Striking for education


Ahead of the first in a series of regional strikes in the NUT and NASUWT’s campaign for education, Christine Blower reminds us all why they are taking action.

The NUT and the NASUWT rallies for education, which have so far taken place in Leeds, Birmingham, Liverpool and Manchester, have been a huge success bringing together teachers, headteachers, governors, parents and students.

The rallies show that there is a mounting anger and sense of injustice at what is being done by this government and this secretary of state in particular.

Hundreds have turned up to the rallies because they are concerned and passionate about education. A good education provides the greatest likelihood of a life characterised by self-confidence and success. For every child and young person to be able to fulfil their educational potential we need more teachers, properly trained and we need them to be motivated to stay in the classroom. 

This government should be doing better for children and for teachers and of course the whole of our communities. We are not as Michael Gove would have it, the enemies of promise. It is not teachers who robbed students of their GCSE grades last year or imposed synthetic phonics and a phonics check which many believe is likely to make five-year-olds feel like failures.

It is not teachers who are seeking to impose a curriculum which the profession finds unacceptable and which of course will not be compulsory in academies or free schools. And we are not the ones who believe that it doesn’t matter who is a teacher. 

Michael Gove’s persistent criticism, name-calling and undermining of teachers and young people is counter-productive. This secretary of state has lost the confidence of the teaching profession and it would seem parents. A YouGov survey commissioned by the NUT showed only six per cent of parents thought that Michael Gove’s policies had had a positive effect on education.

The travel of direction of this government is quite clearly about privatisation, about driving down costs and undermining the public sector ethos. It is also about holding down public sector pay and attacking benefits and those who receive them.

Some teachers will have in their classrooms children who are worried and upset at the prospect of losing their homes because their parents simply can’t afford the bedroom tax. Many young people will have had their chances of staying on in education ruined by the reduction in the Education Maintenance Allowance and the trebling of tuition fees.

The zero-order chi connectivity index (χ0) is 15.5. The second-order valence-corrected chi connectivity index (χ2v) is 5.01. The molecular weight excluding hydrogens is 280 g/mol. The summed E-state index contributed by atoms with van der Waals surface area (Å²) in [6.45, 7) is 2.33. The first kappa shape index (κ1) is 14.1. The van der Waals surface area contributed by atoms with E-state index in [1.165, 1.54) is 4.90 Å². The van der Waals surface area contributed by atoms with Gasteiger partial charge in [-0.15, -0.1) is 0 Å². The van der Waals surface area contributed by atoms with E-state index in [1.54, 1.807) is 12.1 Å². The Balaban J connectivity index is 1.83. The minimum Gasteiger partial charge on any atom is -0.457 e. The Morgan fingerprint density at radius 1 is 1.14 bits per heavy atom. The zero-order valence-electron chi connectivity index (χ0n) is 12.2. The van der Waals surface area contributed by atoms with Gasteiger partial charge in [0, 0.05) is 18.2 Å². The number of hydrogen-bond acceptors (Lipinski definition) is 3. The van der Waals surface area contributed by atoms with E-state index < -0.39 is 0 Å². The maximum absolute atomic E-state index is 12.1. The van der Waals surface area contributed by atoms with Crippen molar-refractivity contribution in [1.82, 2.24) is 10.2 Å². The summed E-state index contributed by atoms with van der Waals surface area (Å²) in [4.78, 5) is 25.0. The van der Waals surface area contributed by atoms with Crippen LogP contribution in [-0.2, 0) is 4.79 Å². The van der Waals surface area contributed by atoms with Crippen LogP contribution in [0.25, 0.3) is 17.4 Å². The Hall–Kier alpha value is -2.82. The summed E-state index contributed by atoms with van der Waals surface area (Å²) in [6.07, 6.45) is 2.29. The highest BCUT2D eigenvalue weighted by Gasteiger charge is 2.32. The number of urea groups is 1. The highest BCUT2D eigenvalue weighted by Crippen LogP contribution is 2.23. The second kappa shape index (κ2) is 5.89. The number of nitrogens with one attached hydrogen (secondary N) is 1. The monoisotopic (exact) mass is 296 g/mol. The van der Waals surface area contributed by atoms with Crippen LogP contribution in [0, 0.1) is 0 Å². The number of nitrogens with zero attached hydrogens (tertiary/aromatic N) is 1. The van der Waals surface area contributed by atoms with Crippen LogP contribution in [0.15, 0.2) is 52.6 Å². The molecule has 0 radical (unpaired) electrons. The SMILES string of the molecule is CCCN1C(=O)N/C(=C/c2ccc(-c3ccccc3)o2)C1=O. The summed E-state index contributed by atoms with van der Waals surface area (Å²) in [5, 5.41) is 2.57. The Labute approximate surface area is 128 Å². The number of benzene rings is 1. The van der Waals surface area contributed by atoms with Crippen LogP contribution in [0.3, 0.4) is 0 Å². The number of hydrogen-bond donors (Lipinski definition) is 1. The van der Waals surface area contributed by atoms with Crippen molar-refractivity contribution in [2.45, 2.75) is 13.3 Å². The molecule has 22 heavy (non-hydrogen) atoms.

Meanwhile there is continued profligate spending from the Department for Education (DfE) on the unnecessary academies and free schools project. It is quite clear that these policies are being implemented with no real thought to either their effective delivery or accountability. 

So out of control is it that, as SecEd revealed earlier this month, a middle third tier has had to be created in the DfE to manage it. There was a perfectly workable middle tier, it was the democratically accountable local authority.

We need teachers who will stay in the profession because they can earn fair pay on a fair basis, not the divisive basis envisaged by this government. Nowhere in the world is there any evidence that relating teacher pay to student outcomes does anything to improve what students achieve. 

Teachers do their best because they want to and need to, not to get a rise at the expense of other colleagues. Teachers deserve decent pay. Our demand put to the secretary of state on pay is that he halts the move to deregulate national pay and conditions. In our survey 60 per cent of parents supported a national pay system.

Members of the NUT and NASUWT in the North West of England will take strike action next month as part of our rolling programme, not because we want to but because everything else we have tried hasn’t changed Michael Gove’s mind or his policies. Together we will work together, campaign together, our unions will strike together – and together we will win.

  • Christine Blower is general secretary of the National Union of Teachers. Visit


Please view our Terms and Conditions before leaving a comment.

Change the CAPTCHA codeSpeak the CAPTCHA code
Claim Free Subscription